martedì 21 luglio 2009

Inflation/deflation threats hanging over the US economy?

The US consumer price index for June published on Wednesday July 15 has not helped clarify one of the most controversial debates among economists over recent months: the future of inflation in coming quarters and years.

On the one hand, some economists such as John Taylor, a Stanford economics professor, and Marc Faber believe that a sharp rise in inflation could be on the cards mainly because of the expected explosion of public debt in the years ahead. Inflating the economy to ease the heavy burden of a high public debt is also a decision that the US government could take going forward, although this possibility has been dismissed by US Government officials. An increase in the inflation rate above levels that would be accepted under normal conditions is also a solution that some economists have proposed to alleviate the situation in the US. For example, Kenneth Rogoff, a professor of economics at Harvard University, pointed out that a 6% inflation rate would make the high debt burden more sustainable and help deleverage the US economy. John Makin, an economist at the American Enterprise Institute, has recommended the adoption by the Federal Reserve of a target in terms of a price level and not a growth rate of prices.
More difficult to analyse are concerns related to money supply growth. If it is a universally accepted principle that inflation is only a monetary phenomenon, in line with the thinking of Milton Friedman, the evolution of money supply has proved of little use in estimating the trend of inflation, if not for very long horizons, over the last few decades.

Deflationary fears

On the other hand, more reasonable seem to be short-term fears of a fall into deflation due to the similarities between the current economic environment, the US Great Depression in 1929 and the Japanese crisis that began in the1990s.

Some economists, including the 2008 Nobel Laureate Paul Krugman and the head of the World Bank Justin Lin, believe that the current economic weakness is creating a high level of spare capacity, which will likely lead to a further fall in prices going forward.
Under this scenario, and with the process of deleveraging of US consumers far from concluded and the decline in household wealth likely to weigh on private consumption for a long time, it is difficult to envisage that companies could lift prices significantly in coming months. The potential rise in commodity prices could hardly be passed on to end customers.

Deflation fears are being compounded by evidence of the past, which shows that the core CPI index usually continues to decline for several months after the end of a recession.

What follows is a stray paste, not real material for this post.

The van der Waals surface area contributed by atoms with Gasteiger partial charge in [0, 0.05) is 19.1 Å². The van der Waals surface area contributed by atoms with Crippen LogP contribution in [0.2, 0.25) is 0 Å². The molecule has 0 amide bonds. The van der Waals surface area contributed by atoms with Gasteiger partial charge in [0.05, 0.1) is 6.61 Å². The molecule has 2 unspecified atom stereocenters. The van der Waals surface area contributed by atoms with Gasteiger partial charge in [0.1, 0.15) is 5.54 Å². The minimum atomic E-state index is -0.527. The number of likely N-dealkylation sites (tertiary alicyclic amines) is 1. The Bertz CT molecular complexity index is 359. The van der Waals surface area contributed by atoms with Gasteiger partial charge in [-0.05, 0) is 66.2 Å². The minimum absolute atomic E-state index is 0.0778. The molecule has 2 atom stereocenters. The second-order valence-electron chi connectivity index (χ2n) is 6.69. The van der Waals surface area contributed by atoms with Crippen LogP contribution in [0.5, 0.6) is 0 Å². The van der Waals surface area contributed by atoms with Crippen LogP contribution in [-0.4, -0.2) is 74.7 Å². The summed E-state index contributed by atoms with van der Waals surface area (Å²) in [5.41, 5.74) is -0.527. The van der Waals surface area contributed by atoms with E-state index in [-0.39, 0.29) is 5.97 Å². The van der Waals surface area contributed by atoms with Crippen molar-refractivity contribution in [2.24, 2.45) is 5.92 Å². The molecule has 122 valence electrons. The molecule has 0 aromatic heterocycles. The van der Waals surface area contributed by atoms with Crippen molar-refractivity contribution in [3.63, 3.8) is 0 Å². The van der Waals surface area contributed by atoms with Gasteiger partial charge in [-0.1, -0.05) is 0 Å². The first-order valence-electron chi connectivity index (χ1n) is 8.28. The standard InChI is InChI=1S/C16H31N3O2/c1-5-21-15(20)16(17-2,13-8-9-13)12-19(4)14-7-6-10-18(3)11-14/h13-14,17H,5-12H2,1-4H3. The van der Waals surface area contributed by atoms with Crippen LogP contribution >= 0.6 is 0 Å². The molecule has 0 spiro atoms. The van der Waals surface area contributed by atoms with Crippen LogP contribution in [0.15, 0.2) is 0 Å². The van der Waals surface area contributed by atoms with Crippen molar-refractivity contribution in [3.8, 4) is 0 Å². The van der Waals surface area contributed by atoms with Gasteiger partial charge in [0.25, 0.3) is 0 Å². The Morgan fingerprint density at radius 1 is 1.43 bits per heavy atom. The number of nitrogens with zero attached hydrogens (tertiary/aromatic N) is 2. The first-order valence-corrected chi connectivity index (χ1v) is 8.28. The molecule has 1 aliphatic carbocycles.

Nevertheless, the slight drop in the core CPI index in the last few months has led Justin Weidner and John Williams of the San Francisco Fed in their June report "How big is the output gap" to the conclusion that fears of deflation are exaggerated. According to the two economists the current recession could be accompanied by a reduction in the economic growth potential. Therefore, the output gap may be narrower than generally thought (and therefore unemployment will remain high in coming years) and risks of deflation lower.

In spite of the recent heated debate among economists about inflationary prospects, major financial markets have dismissed the threat of a sharp increase either in inflation or deflation. The behaviour of the US bond market bolsters this theory: inflation expectations for the next 10 years have hovered around 1.6% in recent weeks, only slightly lower than the historical average.

But it is one of the most reliable indicators for estimating the trend of inflation in the coming 12 months, gold, to send reassuring signals. Gold is well above the US$900 an ounce threshold, in line with the values recorded in July 2008.

Therefore, the market is not looking for major changes to the inflation outlook. Gold is the variable to look at more carefully to understand the future trend of inflation. After the sharp rebound staged in the period 2001/2008 up to the high of US$1030 an ounce level, which anticipated the surge in inflation to 5.6% in July 2008, gold underwent a downward correction at US700 in September/October 2008 following the Lehman Brothers bankruptcy and now remains steady above the US$900 mark. New precious metal highs will likely show that an increase in inflation in the 12 months ahead is a clear possibility, while a return to the values last seen in September 2008 will provide further evidence that fears of deflation have not been set aside.

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